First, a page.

I tried to talk John into taking the train to the windmill museum located 22 miles out of Amsterdam, but he knows how I am in museums so he was hesitant to go out of the city when we needed to be onboard by 3:30. Our original plan for the day was to walk to the Hermitage and see this summer’s exhibit, so that is what we did – the windmill museum can wait until next time we are here. Probably a good thing because it takes half an hour to walk to the museum, then the time to view the exhibit (with a museum junkie in tow) and half an hour to walk back.
The Hermitage in Amsterdam is linked to the famous Hermitage in St. Petersburg and every year Russia sends a new collection for display in Amsterdam for the summer. We chanced upon the museum when we were in Amsterdam several years ago – the collection that year was Tsar Nicholas’ Court. Two years ago we saw The Dutch Masters (St. Petersburg Hermitage has a large collection of art work by Rembrandt, Reubens, Van Dyke, etc. as the Tsarina’s daughter lived in Amsterdam and sent paintings to her mother in St. Petersburg). This year’s collection was called “Napoleon, Josephine and Alexander.”
Tsar Alexander I and Napoleon became good friends and signed a treaty to support each other in war and for Russia to join the French trade embargo against Britain. This treaty was very costly to Russia – especially the trade embargo and eventually collapsed. Napoleon’s Grand Armee invaded Russia with disastrous results. He entered the country with 600,000 troops and 175,000 horses. The Russians drew the French deeper and deeper into the country, sacrificing thousands in the process. As the French moved forward the Russians burned all the crops, all the buildings and destroyed anything the French army could possibly use. Eventually winter set in and the French needed supplies to camp until spring. There was no place to shelter and no food for man nor animal. Thousands died of cold, of drowning in the frigid waters and of starvation. By the time Napoleon crossed the border back into French territory there were 30,000 men and several thousand horses remaining. The beginning of the end for “The Little Emperor.”
There are no photos allowed inside so we left our cameras at the coat check. The Hermitage does an exceptional job displaying and describing their exhibits and I love to go there. The displays included paintings, sculptures, lances and swords, some furniture, jewelry and trinkets like snuff boxes, uniforms and other items of clothing, etc. etc. Really great stuff!!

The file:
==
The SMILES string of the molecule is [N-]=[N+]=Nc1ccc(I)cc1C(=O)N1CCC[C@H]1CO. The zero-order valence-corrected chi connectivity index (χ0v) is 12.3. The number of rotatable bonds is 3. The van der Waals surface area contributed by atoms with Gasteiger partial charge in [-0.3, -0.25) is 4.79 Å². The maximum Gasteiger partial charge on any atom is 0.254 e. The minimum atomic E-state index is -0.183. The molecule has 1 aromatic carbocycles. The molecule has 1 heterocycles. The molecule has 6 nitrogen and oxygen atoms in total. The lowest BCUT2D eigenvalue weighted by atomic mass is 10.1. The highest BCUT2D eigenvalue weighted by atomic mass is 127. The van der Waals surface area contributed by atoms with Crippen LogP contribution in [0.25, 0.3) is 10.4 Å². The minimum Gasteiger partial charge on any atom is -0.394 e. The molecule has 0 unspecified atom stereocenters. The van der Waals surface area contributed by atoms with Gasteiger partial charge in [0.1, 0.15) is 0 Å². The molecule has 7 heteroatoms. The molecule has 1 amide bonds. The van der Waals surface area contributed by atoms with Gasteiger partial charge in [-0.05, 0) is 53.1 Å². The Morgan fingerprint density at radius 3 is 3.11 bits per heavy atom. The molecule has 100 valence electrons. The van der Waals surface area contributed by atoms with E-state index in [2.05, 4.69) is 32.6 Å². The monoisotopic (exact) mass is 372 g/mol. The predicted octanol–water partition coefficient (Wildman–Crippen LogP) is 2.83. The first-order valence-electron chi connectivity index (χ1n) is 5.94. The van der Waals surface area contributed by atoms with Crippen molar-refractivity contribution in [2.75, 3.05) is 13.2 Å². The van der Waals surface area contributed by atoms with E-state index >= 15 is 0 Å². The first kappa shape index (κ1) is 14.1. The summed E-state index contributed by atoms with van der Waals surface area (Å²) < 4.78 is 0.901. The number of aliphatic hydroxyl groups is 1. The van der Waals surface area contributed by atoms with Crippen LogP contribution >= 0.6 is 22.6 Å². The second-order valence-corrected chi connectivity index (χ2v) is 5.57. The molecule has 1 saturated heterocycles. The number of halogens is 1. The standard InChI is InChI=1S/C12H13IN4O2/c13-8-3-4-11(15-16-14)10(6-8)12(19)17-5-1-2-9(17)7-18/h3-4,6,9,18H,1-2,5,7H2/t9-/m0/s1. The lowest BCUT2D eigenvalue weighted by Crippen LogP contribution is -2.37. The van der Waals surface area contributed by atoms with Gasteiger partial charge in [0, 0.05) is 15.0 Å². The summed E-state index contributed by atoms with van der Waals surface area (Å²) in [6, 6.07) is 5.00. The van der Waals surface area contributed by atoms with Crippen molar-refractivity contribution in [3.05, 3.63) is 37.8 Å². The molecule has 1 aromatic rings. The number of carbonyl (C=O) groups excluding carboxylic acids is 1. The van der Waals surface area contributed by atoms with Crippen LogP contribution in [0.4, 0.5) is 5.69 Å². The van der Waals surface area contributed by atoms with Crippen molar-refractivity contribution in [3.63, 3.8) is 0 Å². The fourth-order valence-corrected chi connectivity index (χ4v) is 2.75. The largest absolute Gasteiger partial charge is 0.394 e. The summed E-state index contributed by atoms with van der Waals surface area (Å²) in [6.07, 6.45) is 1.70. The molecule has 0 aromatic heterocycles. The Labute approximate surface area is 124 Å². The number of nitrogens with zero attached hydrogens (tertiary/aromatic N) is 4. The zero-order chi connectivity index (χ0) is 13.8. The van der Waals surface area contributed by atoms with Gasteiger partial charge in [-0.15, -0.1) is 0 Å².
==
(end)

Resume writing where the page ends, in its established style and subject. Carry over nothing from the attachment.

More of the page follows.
We actually saw two different exhibits this year, the Napoleon one from Russia and a portrait exhibit of leaders of the Dutch Guilds who took care of all trade and the security in the city during The Golden Age of the late 17th century. These paintings are unique in the world and are rarely seen due to their enormous size. It was permissible to take photos without flash in the portrait gallery but we didn’t have our cameras. I took one quick photo with my phone; which isn’t very good but will give an idea of how big these paintings are. Only the wealthy could afford to have their portraits taken so these works clearly show the leaders of commerce and trade.
We emerged from the Hermitage after 1:30 and walked a different route back to the ship.
This is the Maritime Museum This is a private house
Two of our favorite crew: Dharma and Aurora
While we were eating dinner we sailed the long channel out of Amsterdam. We went to the cabin, got our cameras and went onto the bow deck to watch the sail through the lock taking us out to sea again. The captain had announced that he expected to be in the lock at 7 pm and at 6:59 were tied inside waiting for the gate to open to lower the water level back to the sea. (Amsterdam sits 18’ below sea level.) Tomorrow we are in Belgium, the port city of Zeebrugge (Zee-rouge with a B sound at the beginning) and are taking my most-wanted tour of this trip – “Ypres, In Flanders Fields.”
Former ventilation shafts – now de-commissioned
Not a lot of spare room in the lock
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